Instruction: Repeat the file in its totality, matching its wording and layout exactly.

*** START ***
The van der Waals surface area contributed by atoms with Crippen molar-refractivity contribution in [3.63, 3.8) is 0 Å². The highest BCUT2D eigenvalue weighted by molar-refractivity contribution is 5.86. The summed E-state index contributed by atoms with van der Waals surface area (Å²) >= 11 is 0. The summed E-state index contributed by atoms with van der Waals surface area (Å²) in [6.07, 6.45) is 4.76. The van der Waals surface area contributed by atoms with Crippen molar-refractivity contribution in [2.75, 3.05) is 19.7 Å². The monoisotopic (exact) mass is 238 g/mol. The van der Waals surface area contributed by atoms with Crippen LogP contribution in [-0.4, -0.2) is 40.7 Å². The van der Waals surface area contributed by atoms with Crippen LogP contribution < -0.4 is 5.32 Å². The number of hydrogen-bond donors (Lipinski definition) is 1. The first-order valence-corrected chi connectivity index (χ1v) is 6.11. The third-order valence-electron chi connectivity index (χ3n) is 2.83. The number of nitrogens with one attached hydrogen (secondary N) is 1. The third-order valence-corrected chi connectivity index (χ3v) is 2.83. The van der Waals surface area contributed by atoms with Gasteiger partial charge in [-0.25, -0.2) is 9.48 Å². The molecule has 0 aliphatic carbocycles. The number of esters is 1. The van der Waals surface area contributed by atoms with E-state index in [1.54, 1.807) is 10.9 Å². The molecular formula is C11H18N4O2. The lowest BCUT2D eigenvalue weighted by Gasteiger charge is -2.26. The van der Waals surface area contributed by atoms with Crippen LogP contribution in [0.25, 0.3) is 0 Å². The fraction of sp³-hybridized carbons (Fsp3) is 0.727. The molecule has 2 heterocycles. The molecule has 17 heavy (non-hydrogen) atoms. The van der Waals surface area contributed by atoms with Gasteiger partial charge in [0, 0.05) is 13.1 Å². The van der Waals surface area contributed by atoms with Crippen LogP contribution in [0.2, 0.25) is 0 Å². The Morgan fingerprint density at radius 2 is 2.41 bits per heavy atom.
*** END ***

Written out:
The van der Waals surface area contributed by atoms with Crippen molar-refractivity contribution in [3.63, 3.8) is 0 Å². The highest BCUT2D eigenvalue weighted by molar-refractivity contribution is 5.86. The summed E-state index contributed by atoms with van der Waals surface area (Å²) >= 11 is 0. The summed E-state index contributed by atoms with van der Waals surface area (Å²) in [6.07, 6.45) is 4.76. The van der Waals surface area contributed by atoms with Crippen molar-refractivity contribution in [2.75, 3.05) is 19.7 Å². The monoisotopic (exact) mass is 238 g/mol. The van der Waals surface area contributed by atoms with Crippen LogP contribution in [-0.4, -0.2) is 40.7 Å². The van der Waals surface area contributed by atoms with Crippen LogP contribution < -0.4 is 5.32 Å². The number of hydrogen-bond donors (Lipinski definition) is 1. The first-order valence-corrected chi connectivity index (χ1v) is 6.11. The third-order valence-electron chi connectivity index (χ3n) is 2.83. The number of nitrogens with one attached hydrogen (secondary N) is 1. The third-order valence-corrected chi connectivity index (χ3v) is 2.83. The van der Waals surface area contributed by atoms with Gasteiger partial charge in [-0.25, -0.2) is 9.48 Å². The molecule has 0 aliphatic carbocycles. The number of esters is 1. The van der Waals surface area contributed by atoms with E-state index in [1.54, 1.807) is 10.9 Å². The molecular formula is C11H18N4O2. The lowest BCUT2D eigenvalue weighted by Gasteiger charge is -2.26. The van der Waals surface area contributed by atoms with Crippen LogP contribution in [0.25, 0.3) is 0 Å². The fraction of sp³-hybridized carbons (Fsp3) is 0.727. The molecule has 2 heterocycles. The molecule has 17 heavy (non-hydrogen) atoms. The van der Waals surface area contributed by atoms with Gasteiger partial charge in [0, 0.05) is 13.1 Å². The van der Waals surface area contributed by atoms with Crippen LogP contribution in [0.2, 0.25) is 0 Å². The Morgan fingerprint density at radius 2 is 2.41 bits per heavy atom.